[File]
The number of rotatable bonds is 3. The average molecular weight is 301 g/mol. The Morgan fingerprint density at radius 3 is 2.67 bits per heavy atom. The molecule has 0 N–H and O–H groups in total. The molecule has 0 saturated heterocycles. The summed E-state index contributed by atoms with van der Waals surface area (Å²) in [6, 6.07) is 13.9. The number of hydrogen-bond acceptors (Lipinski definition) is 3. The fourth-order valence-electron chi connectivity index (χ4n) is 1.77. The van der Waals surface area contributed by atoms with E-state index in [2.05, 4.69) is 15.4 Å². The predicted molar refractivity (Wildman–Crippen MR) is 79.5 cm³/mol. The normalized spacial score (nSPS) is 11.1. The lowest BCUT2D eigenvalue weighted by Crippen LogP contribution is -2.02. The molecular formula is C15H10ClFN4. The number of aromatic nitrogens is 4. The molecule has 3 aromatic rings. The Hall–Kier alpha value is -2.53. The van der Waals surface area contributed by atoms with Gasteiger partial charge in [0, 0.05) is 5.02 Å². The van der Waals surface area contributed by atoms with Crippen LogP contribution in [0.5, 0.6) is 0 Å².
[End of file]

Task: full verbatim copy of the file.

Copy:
The number of rotatable bonds is 3. The average molecular weight is 301 g/mol. The Morgan fingerprint density at radius 3 is 2.67 bits per heavy atom. The molecule has 0 N–H and O–H groups in total. The molecule has 0 saturated heterocycles. The summed E-state index contributed by atoms with van der Waals surface area (Å²) in [6, 6.07) is 13.9. The number of hydrogen-bond acceptors (Lipinski definition) is 3. The fourth-order valence-electron chi connectivity index (χ4n) is 1.77. The van der Waals surface area contributed by atoms with E-state index in [2.05, 4.69) is 15.4 Å². The predicted molar refractivity (Wildman–Crippen MR) is 79.5 cm³/mol. The normalized spacial score (nSPS) is 11.1. The lowest BCUT2D eigenvalue weighted by Crippen LogP contribution is -2.02. The molecular formula is C15H10ClFN4. The number of aromatic nitrogens is 4. The molecule has 3 aromatic rings. The Hall–Kier alpha value is -2.53. The van der Waals surface area contributed by atoms with Gasteiger partial charge in [0, 0.05) is 5.02 Å². The van der Waals surface area contributed by atoms with Crippen LogP contribution in [0.5, 0.6) is 0 Å².